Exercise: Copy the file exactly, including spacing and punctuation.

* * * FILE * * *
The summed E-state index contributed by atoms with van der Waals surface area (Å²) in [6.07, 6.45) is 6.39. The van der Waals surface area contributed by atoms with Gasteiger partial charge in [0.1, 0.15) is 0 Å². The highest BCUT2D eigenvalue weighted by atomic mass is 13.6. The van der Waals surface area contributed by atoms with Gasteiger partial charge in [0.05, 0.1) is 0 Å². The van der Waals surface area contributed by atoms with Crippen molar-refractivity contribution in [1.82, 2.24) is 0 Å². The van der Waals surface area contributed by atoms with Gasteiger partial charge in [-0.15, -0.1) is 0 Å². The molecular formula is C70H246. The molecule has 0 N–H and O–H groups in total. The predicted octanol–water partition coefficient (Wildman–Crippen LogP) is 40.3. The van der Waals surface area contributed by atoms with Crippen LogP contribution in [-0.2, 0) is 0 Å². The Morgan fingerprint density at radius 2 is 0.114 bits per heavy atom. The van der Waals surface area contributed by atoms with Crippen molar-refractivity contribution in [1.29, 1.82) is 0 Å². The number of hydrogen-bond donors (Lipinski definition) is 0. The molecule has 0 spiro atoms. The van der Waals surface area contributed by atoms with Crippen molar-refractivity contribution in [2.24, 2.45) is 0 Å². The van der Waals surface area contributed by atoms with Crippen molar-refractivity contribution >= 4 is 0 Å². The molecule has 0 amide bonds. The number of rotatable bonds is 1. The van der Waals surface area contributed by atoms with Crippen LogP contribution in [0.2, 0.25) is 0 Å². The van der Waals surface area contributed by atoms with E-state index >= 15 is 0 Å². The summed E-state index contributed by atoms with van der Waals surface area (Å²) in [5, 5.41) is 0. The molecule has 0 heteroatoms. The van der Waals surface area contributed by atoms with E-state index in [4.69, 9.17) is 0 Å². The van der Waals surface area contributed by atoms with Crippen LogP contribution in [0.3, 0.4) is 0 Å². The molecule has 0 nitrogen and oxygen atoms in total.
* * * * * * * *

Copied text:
The summed E-state index contributed by atoms with van der Waals surface area (Å²) in [6.07, 6.45) is 6.39. The van der Waals surface area contributed by atoms with Gasteiger partial charge in [0.1, 0.15) is 0 Å². The highest BCUT2D eigenvalue weighted by atomic mass is 13.6. The van der Waals surface area contributed by atoms with Gasteiger partial charge in [0.05, 0.1) is 0 Å². The van der Waals surface area contributed by atoms with Crippen molar-refractivity contribution in [1.82, 2.24) is 0 Å². The van der Waals surface area contributed by atoms with Gasteiger partial charge in [-0.15, -0.1) is 0 Å². The molecular formula is C70H246. The molecule has 0 N–H and O–H groups in total. The predicted octanol–water partition coefficient (Wildman–Crippen LogP) is 40.3. The van der Waals surface area contributed by atoms with Crippen LogP contribution in [-0.2, 0) is 0 Å². The Morgan fingerprint density at radius 2 is 0.114 bits per heavy atom. The van der Waals surface area contributed by atoms with Crippen molar-refractivity contribution in [1.29, 1.82) is 0 Å². The number of hydrogen-bond donors (Lipinski definition) is 0. The molecule has 0 spiro atoms. The van der Waals surface area contributed by atoms with Crippen molar-refractivity contribution in [2.24, 2.45) is 0 Å². The van der Waals surface area contributed by atoms with Crippen molar-refractivity contribution >= 4 is 0 Å². The molecule has 0 amide bonds. The number of rotatable bonds is 1. The van der Waals surface area contributed by atoms with Crippen LogP contribution in [0.2, 0.25) is 0 Å². The van der Waals surface area contributed by atoms with E-state index >= 15 is 0 Å². The summed E-state index contributed by atoms with van der Waals surface area (Å²) in [5, 5.41) is 0. The molecule has 0 heteroatoms. The van der Waals surface area contributed by atoms with E-state index in [4.69, 9.17) is 0 Å². The van der Waals surface area contributed by atoms with Crippen LogP contribution in [0.3, 0.4) is 0 Å². The molecule has 0 nitrogen and oxygen atoms in total.